You’ve been granted free access to this subscribers only article.
Skip the fillers, opt for 100 percent compost
Q. Why do you recommend we use compost for lawn top dressing rather than commercial top dressing?
A. Top dressing usually includes sand with the compost. Compost is the active ingredient and sand is the “filler.” They usually cost about the same so you should have 100 percent active ingredient.
Q. We want our lawn to green up fast this spring. When can we fertilize?
A. Lawn green-up is mostly determined by the weather with the help of nutrients that were collected and stored last fall. The fall fertilization has more influence on spring green-up than the spring fertilizer.
As much as you want to rush your lawn green up this spring, it does not do any good to fertilize the lawn early. Our hot weather grasses can only take up the nitrogen from fertilizer after they have an active top growth. Wait to fertilize your lawn until you have mowed real grass two times.
Q. Which is the fastest growing oak species?
A. In our area it seems to be a close competition between Texas red oak and Mexican white oak. Texas red oak often has good fall color but it is deciduous and has some susceptibility to oak wilt. Mexican white oak is evergreen and resistant to oak wilt. Both species produce a high quality, long-lived, drought-tolerant shade tree.
Q. We want to grow our own tomato seedlings this year. When should we start them?
A. Tomatoes are started about six weeks before we plant them in the garden. February 15 is a good date for an April 1 planting.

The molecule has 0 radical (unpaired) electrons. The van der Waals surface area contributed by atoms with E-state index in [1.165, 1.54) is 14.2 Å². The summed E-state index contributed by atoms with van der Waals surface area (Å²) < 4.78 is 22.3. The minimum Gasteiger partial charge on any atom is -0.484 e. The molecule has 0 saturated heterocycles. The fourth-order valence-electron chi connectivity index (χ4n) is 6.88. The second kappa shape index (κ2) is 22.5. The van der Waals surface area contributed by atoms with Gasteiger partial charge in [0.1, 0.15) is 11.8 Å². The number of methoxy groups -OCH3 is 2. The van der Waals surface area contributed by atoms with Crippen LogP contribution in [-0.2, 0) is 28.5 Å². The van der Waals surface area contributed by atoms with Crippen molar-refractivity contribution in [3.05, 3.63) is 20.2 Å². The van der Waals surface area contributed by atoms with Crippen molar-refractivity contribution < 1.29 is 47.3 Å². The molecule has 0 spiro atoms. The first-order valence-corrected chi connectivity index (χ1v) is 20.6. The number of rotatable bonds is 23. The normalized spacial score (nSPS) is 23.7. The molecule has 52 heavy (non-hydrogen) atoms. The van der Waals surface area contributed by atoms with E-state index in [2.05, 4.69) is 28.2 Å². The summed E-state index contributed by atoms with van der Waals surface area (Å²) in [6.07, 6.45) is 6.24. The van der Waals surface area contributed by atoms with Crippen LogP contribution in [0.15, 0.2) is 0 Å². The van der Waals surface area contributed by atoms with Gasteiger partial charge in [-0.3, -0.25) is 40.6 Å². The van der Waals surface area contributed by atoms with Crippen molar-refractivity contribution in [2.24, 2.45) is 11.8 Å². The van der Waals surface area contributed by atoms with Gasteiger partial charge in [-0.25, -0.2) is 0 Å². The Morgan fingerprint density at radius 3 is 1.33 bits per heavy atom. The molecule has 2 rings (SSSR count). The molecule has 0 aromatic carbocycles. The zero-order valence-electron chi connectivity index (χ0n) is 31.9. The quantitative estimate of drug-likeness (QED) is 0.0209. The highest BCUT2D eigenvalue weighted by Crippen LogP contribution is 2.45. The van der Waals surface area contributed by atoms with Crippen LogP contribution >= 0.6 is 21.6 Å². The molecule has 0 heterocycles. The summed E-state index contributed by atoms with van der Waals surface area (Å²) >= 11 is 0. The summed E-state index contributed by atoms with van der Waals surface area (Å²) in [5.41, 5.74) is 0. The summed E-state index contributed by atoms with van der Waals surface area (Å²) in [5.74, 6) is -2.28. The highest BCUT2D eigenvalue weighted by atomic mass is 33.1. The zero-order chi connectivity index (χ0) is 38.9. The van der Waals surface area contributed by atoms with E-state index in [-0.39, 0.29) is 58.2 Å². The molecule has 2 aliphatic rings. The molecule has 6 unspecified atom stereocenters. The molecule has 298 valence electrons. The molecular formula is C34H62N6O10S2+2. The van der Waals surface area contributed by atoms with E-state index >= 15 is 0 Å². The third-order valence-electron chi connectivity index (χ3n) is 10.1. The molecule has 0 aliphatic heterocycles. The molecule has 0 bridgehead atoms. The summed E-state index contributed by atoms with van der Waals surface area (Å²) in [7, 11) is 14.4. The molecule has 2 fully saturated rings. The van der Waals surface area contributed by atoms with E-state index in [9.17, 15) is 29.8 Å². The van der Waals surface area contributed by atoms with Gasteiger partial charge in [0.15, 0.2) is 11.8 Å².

Q. We have several different species of birds at our thistle feeder. How do we tell the difference between lesser goldfinches and American goldfinches?
A. The male lesser goldfinches do not lose their gold and black colors. If you see a gold and black bird, it is a male lesser goldfinch. The females are just as small and slim. If they are plumper, larger, dull-colored goldfinch-like birds left, they are American goldfinches. Size and color are the way to tell them apart.
Q. My roses still have leaves. Should I worry?
A. No, they may fall en masse later this month if there is another cold spell. Sometimes the old leaves are just pushed off by the new leaves if the winter is mild. Plan to prune the hybrid tea roses sometime after Valentine’s Day.
Calvin Finch is a horticulturist and the director of the Water Conservation and Technology Center at Texas A&M-San Antonio. Hear him on “Gardening South Texas” on KLUP 930 AM radio Saturdays noon to 2 p.m., and 1-3 p.m. Sundays. Or, email him at firstname.lastname@example.org.
Your Opinions and Comments
Be the first to comment on this story!
You must be logged in to post a comment.
Agriculture Today Archives